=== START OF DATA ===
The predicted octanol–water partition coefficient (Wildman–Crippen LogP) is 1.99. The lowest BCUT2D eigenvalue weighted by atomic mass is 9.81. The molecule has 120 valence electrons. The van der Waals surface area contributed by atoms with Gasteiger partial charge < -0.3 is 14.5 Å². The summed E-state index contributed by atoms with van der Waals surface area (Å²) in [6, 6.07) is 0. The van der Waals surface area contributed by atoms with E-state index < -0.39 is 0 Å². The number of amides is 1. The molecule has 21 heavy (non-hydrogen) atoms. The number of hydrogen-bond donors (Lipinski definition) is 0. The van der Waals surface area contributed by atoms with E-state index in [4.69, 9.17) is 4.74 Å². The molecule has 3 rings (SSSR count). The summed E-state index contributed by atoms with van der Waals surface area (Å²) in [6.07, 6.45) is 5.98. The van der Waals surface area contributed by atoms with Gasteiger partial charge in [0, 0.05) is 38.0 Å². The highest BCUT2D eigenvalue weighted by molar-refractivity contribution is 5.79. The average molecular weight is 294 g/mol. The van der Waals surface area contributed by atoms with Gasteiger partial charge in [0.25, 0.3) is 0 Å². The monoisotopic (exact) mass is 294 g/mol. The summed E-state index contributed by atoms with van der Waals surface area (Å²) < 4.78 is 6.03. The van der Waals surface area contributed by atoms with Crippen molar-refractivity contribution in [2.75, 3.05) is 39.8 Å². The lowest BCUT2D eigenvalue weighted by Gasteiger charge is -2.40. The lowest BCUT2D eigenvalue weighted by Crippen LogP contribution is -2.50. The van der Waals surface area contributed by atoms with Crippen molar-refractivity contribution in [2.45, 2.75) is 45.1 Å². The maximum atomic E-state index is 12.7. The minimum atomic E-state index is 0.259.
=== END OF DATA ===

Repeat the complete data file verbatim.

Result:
The predicted octanol–water partition coefficient (Wildman–Crippen LogP) is 1.99. The lowest BCUT2D eigenvalue weighted by atomic mass is 9.81. The molecule has 120 valence electrons. The van der Waals surface area contributed by atoms with Gasteiger partial charge < -0.3 is 14.5 Å². The summed E-state index contributed by atoms with van der Waals surface area (Å²) in [6, 6.07) is 0. The van der Waals surface area contributed by atoms with E-state index < -0.39 is 0 Å². The number of amides is 1. The molecule has 21 heavy (non-hydrogen) atoms. The number of hydrogen-bond donors (Lipinski definition) is 0. The van der Waals surface area contributed by atoms with E-state index in [4.69, 9.17) is 4.74 Å². The molecule has 3 rings (SSSR count). The summed E-state index contributed by atoms with van der Waals surface area (Å²) in [6.07, 6.45) is 5.98. The van der Waals surface area contributed by atoms with Gasteiger partial charge in [0, 0.05) is 38.0 Å². The highest BCUT2D eigenvalue weighted by molar-refractivity contribution is 5.79. The average molecular weight is 294 g/mol. The van der Waals surface area contributed by atoms with Gasteiger partial charge in [0.25, 0.3) is 0 Å². The monoisotopic (exact) mass is 294 g/mol. The summed E-state index contributed by atoms with van der Waals surface area (Å²) < 4.78 is 6.03. The van der Waals surface area contributed by atoms with Crippen molar-refractivity contribution in [2.75, 3.05) is 39.8 Å². The lowest BCUT2D eigenvalue weighted by Gasteiger charge is -2.40. The lowest BCUT2D eigenvalue weighted by Crippen LogP contribution is -2.50. The van der Waals surface area contributed by atoms with Crippen molar-refractivity contribution in [2.45, 2.75) is 45.1 Å². The maximum atomic E-state index is 12.7. The minimum atomic E-state index is 0.259.